The California Acceleration Project
The California Acceleration Project (CAP) was founded in 2010 by two community college teachers who wanted to do something about the poor outcomes of students placed into remediation. CAP is a faculty-led professional development network that supports the state’s 116 community colleges to implement reforms that substantially increase student completion of transferable, college-level English and math requirements, a critical milestone on the path to degrees and transfer. These include using high school grades in placement; replacing traditional remedial courses with corequisite models; tailoring math remediation to students’ program of study; and teaching with high-challenge, high-support pedagogy in English, math, and ESL. CAP is funded through grants from the James Irvine Foundation, the College Futures Foundation, and the Bill and Melinda Gates Foundation. The Foundation for California Community Colleges is CAP’s fiscal sponsor.
CAP has received awards from the Association of California Community College Administrators, the Campaign for College Opportunity, and the Research and Planning Group for California Community Colleges. CAP Co-Founders Katie Hern and Myra Snell were named to the “16 Most Innovative People in Higher Education” by the Washington Monthly. CAP efforts have been featured in the New York Times, Inside Higher Education, Diverse Issues in Higher Education, Black Minds Matter, Diversity and Democracy, EdSource, the Sacramento Bee, and KQED’s California Report. CAP leaders have also addressed national audiences at events hosted by the American Association of Colleges and Universities, Achieving the Dream, Complete College America, the Education Commission of the States, and the Public Policy Institute of California.
CAP Co-Founder Katie Hern is an English Instructor at Skyline College and has done extensive research into her own classroom and accelerated/corequisite models of remediation. Along with CAP Co-Founder Myra Snell, Hern was named one of the “16 Most Innovative People in Higher Education” by the Washington Monthly. Hern began teaching English composition at Bowling Green State University in 1991. Her past roles include serving as an English Instructor at Chabot College, Co-Director of California’s Faculty Inquiry Network, and Dean of Academic Affairs for John F. Kennedy University. She holds a doctorate in Educational Leadership from Mills College.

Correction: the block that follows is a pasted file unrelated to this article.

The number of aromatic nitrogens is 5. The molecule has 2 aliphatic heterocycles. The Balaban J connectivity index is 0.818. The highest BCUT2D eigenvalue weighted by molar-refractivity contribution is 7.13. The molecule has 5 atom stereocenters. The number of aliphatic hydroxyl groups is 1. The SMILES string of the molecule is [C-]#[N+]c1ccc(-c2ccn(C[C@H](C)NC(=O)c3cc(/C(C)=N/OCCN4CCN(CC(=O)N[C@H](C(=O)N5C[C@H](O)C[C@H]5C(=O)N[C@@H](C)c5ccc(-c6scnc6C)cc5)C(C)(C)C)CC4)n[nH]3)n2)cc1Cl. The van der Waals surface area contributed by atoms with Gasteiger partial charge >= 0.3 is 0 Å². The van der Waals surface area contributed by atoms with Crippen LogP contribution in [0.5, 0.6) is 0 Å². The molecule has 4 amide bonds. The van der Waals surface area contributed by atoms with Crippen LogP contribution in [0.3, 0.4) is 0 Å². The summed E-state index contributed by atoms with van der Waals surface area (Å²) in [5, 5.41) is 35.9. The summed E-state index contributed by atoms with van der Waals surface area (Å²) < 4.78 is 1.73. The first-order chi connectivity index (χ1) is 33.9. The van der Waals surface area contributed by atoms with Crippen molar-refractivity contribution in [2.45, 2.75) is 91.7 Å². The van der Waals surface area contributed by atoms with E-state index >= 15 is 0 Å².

CAP Co-Founder Myra Snell is a professor of mathematics at Los Medanos College where she has taught since 1991. Along with CAP Co-Founder Katie Hern, Snell was named one of the “16 Most Innovative People in Higher Education” by the Washington Monthly and was one of four finalists for the national Faculty Innovation award from the American Association of Community Colleges. She holds a master’s degree in Pure Mathematics from the University of California, Berkeley.
CAP Assistant Director Summer Serpas is the Co-Chair of the Department of English at Irvine Valley College. Serpas has worked to lead remediation reform on her campus and across the state, sharing her work with faculty, administrators, state legislators, the Board of Governors, and representatives from statewide college systems outside of California. She holds a master’s degree in English from California State University, Fullerton.
CAP staff writer Leslie Henson is an English instructor and former co-chair of English and Journalism at Butte College. After participating in CAP’s first Community of Practice, Henson helped lead and then document placement and remediation reform at Butte College. This work earned a 2015 RP Group Award for Excellence in College Research and was published in The Journal of Writing Assessment. She has since written about reforms at other colleges and statewide in numerous CAP publications. She holds a doctorate in English from the University of Florida.